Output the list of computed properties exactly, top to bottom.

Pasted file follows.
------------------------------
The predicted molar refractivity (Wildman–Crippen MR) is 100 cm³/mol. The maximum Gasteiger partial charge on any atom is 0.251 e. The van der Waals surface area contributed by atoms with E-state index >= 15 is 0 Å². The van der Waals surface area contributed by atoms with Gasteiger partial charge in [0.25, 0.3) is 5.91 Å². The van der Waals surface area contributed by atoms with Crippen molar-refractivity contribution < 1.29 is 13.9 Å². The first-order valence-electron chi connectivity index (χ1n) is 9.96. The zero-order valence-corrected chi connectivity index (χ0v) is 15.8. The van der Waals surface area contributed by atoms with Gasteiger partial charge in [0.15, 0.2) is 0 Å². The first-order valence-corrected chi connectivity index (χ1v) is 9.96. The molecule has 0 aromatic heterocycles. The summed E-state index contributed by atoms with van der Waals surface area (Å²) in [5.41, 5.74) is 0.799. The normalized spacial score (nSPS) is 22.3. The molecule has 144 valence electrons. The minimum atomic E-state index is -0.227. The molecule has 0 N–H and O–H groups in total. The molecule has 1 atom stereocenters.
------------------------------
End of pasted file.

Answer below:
The predicted molar refractivity (Wildman–Crippen MR) is 100 cm³/mol. The maximum Gasteiger partial charge on any atom is 0.251 e. The van der Waals surface area contributed by atoms with E-state index >= 15 is 0 Å². The van der Waals surface area contributed by atoms with Gasteiger partial charge in [0.25, 0.3) is 5.91 Å². The van der Waals surface area contributed by atoms with Crippen molar-refractivity contribution < 1.29 is 13.9 Å². The first-order valence-electron chi connectivity index (χ1n) is 9.96. The zero-order valence-corrected chi connectivity index (χ0v) is 15.8. The van der Waals surface area contributed by atoms with Gasteiger partial charge in [0.15, 0.2) is 0 Å². The first-order valence-corrected chi connectivity index (χ1v) is 9.96. The molecule has 0 aromatic heterocycles. The summed E-state index contributed by atoms with van der Waals surface area (Å²) in [5.41, 5.74) is 0.799. The normalized spacial score (nSPS) is 22.3. The molecule has 144 valence electrons. The minimum atomic E-state index is -0.227. The molecule has 0 N–H and O–H groups in total. The molecule has 1 atom stereocenters.